Housing plan for Vassall Centre in Oldbury Court
THE charity which owns the Vassall Centre has unveiled plans to redevelop the site at the heart of Oldbury Court.
Bristol Charities says it wants to create a "vibrant new neighbourhood centre for multigenerational living and working", with "much-needed, affordable, high-quality homes for older people and families, along with accessible, contemporary workspace for businesses and charities, and a range of new community facilities".
Now it is asking residents and users of the site to look at its outline proposals and have their say.
The Vassall Centre currently provides affordable and accessible working areas for businesses, charities and non-profit organisations.
But Bristol Charities, which bought the centre in April, says the existing single-storey buildings, built in 1945 as a base for American soldiers, "are now at the end of their practical lifespan and offer very low levels of energy efficiency and sustainability".
It is working with Bristol architects AWW on plans to build a variety of two and three-storey homes on the site, with new workspace and community facilities.
The development would have three areas, with homes for older people at the Vassall Road end of the site, the new workspace and community facilities in the middle, and affordable homes for families at the other end.
Bristol Charities says the development would have a "high-quality design" and include landscaped, outdoor space for tenants' and residents' use, and increased public access through the site.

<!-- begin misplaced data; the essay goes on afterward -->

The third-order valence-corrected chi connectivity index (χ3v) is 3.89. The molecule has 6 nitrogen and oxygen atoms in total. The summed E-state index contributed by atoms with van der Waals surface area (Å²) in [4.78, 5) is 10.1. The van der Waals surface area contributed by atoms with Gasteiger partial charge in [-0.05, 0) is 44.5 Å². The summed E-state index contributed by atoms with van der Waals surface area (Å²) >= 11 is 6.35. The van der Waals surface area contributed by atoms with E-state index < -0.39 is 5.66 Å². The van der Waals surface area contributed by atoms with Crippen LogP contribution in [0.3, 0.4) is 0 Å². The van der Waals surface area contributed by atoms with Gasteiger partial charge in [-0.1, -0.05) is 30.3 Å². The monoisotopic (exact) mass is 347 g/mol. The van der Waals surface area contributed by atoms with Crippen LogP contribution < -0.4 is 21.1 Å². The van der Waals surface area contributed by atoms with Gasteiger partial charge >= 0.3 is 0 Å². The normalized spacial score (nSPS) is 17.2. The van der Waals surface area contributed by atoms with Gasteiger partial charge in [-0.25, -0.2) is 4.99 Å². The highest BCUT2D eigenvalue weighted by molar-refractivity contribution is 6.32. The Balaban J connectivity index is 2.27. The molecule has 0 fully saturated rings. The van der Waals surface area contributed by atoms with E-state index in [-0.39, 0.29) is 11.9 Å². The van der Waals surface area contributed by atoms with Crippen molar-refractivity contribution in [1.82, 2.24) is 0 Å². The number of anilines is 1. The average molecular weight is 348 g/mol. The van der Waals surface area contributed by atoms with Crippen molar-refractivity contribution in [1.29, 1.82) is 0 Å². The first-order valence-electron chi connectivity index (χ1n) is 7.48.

Housing association Brighter Places would develop and manage the affordable housing for families, while Bristol Charities, which already runs several other sheltered and retirement home sites in the city, will own and manage the housing for older people, community facilities and workspace.
Current Vassall Centre tenants will be able to carry on working at the site (above) until their new "upgraded" workspace is ready to move in to.
Community facilities planned include a nursery, café and landscaped courtyard, and the plans also include new trees, plants and wildlife areas.
The nursery could be built on the ground floor of the housing for older people, to encourage "interaction" between older people and children and staff.
A survey on the plans is running until December 10.
People are being encouraged to look at the outline proposals online at www.bristolcharities.org.uk/projects/ or drop in to the Vassall Centre during opening hours on Mondays to Fridays to look at the display.
Accessible formats of the plans are available by emailing firstname.lastname@example.org or calling 0117 977 2002.
Bristol Charities chair of trustees Richard Gore said: "We believe these proposed new facilities will breathe new life into the site, opening it up to people living in the area, making much better use of the space and increasing public and community facilities, green space and biodiversity.
"We are looking forward to hearing the views and ideas of our neighbours and tenants in order to create a high quality, sustainable and attractive new centre that is built to last."
The proposals have been welcomed by city council cabinet member for housing Tom Renhard, who said: "It's great to see such a strong focus on integrating supported homes for older people with affordable housing for families."